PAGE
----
Bowdoin is a campus characterized by passionate and, I believe, responsible debate, beginning this year with the national elections. We have very active students and faculty representing remarkably diverse points of view on politics, the environment, and all of the important issues of our time. But as Bollinger reminds us, we must remember that Bowdoin is not a political convention – it is a place to learn. Advocacy has a place on our campus, but we are fundamentally a place for students and faculty to come to learn, study, mature, and grow together in an intellectually charged environment that is not afraid or unwilling to tackle the most vexing issues.

Over the past six months among our lecturers have been Ambassador L. Paul Bremer (speaking about his experience in Iraq as administrator of the Coalition Provisional Authority); Career U.S. Ambassador Tom Pickering of the Class of 1953; conservative activist Phyllis Schlafly; David Shipler (speaking about his book The Working Poor): Kenneth Pollack (speaking about U.S. alternatives in Iran); and Mark Sagoff (who challenged students on the topic "Is Environmentalism Dead?") among many others. The College is not isolated from the wider world, and we do not seek or support a limited range of visitors to Brunswick. When I receive the occasional letter questioning the diversity of views at Bowdoin, I can answer confidently that a wide range of opinions is heard by our students, challenging them, we hope, to develop and test their own informed judgments on crucial issues of the day.

I am looking forward to Commencement – our 200th – this month, in part because these members of the Class of 2005 and I arrived at the same time four years ago. We plan to give them a fine send-off, and we are celebrating many other academic and athletic successes to conclude the year. At the same time, we are already busy with next year: hiring faculty, completing the new residence halls, and gearing up for the search for a new Dean for Academic Affairs to replace the incredibly capable Craig McEwen, who will return to the faculty after a well-earned sabbatical. We broke ground last week on our long-planned renovation of the Museum of Art, and as reported in the Bowdoin Orient we will soon begin the transformation of the old Curtis Pool building into a first-rate concert hall. Finally, the long-awaited renovation of the first-year dormitories commences this summer with Hyde and Appleton Halls.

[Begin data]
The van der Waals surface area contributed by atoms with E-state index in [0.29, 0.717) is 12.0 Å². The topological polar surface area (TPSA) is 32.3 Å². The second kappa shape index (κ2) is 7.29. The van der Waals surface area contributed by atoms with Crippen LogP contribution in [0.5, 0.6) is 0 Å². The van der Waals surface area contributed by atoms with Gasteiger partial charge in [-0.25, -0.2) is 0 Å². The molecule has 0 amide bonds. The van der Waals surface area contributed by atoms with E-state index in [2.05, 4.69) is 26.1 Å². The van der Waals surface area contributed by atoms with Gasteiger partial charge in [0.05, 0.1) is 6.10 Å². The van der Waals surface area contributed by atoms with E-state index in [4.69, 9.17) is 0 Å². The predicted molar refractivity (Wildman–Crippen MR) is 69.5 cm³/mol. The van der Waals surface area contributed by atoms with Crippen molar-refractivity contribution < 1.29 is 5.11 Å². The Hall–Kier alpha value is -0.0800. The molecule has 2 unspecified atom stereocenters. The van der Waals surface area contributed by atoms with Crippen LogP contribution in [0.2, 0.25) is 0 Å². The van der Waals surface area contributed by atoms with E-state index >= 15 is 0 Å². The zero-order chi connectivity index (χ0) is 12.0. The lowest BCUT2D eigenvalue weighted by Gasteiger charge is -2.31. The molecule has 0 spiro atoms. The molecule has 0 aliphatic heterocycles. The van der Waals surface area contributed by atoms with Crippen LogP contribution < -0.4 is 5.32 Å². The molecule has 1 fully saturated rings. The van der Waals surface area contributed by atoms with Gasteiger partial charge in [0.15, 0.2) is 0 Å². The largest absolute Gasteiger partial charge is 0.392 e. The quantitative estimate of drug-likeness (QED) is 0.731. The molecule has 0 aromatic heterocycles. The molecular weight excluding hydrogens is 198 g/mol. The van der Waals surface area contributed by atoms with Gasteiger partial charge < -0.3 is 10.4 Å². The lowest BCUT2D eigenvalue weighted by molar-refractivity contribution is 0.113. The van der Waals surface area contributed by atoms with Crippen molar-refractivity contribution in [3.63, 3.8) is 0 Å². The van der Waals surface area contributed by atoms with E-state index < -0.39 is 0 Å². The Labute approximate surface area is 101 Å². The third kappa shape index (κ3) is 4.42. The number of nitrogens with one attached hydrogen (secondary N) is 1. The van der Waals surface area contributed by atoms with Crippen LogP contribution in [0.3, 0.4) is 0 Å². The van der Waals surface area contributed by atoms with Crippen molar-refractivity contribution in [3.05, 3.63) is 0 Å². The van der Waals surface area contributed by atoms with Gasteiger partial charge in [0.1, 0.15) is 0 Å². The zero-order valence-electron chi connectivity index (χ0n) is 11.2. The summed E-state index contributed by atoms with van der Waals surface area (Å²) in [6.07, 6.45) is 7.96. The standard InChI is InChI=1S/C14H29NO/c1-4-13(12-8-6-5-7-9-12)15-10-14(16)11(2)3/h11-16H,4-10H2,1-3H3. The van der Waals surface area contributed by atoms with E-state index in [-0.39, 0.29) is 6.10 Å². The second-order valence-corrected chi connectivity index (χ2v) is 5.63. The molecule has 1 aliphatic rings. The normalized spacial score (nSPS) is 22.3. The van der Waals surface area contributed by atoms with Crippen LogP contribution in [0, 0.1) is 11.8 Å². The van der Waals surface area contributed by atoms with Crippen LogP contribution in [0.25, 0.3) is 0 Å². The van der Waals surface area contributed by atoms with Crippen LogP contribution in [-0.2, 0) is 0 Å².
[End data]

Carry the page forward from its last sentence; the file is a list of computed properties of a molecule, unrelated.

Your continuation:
The month of May is really a wonderful one for college presidents, and this year I join you in anticipating summer and the arrival at home of a student, my oldest son, who will return from his first year of college. The weeks of summer go by quickly, and I hope you will enjoy them and whatever time you may have with your Bowdoin student. We will be continuing our work here to make sure that Bowdoin College is an even better place in 2005-06 than it was this year. Thank you for your attention to this letter, and best wishes.

Sincerely,

Barry Mills
President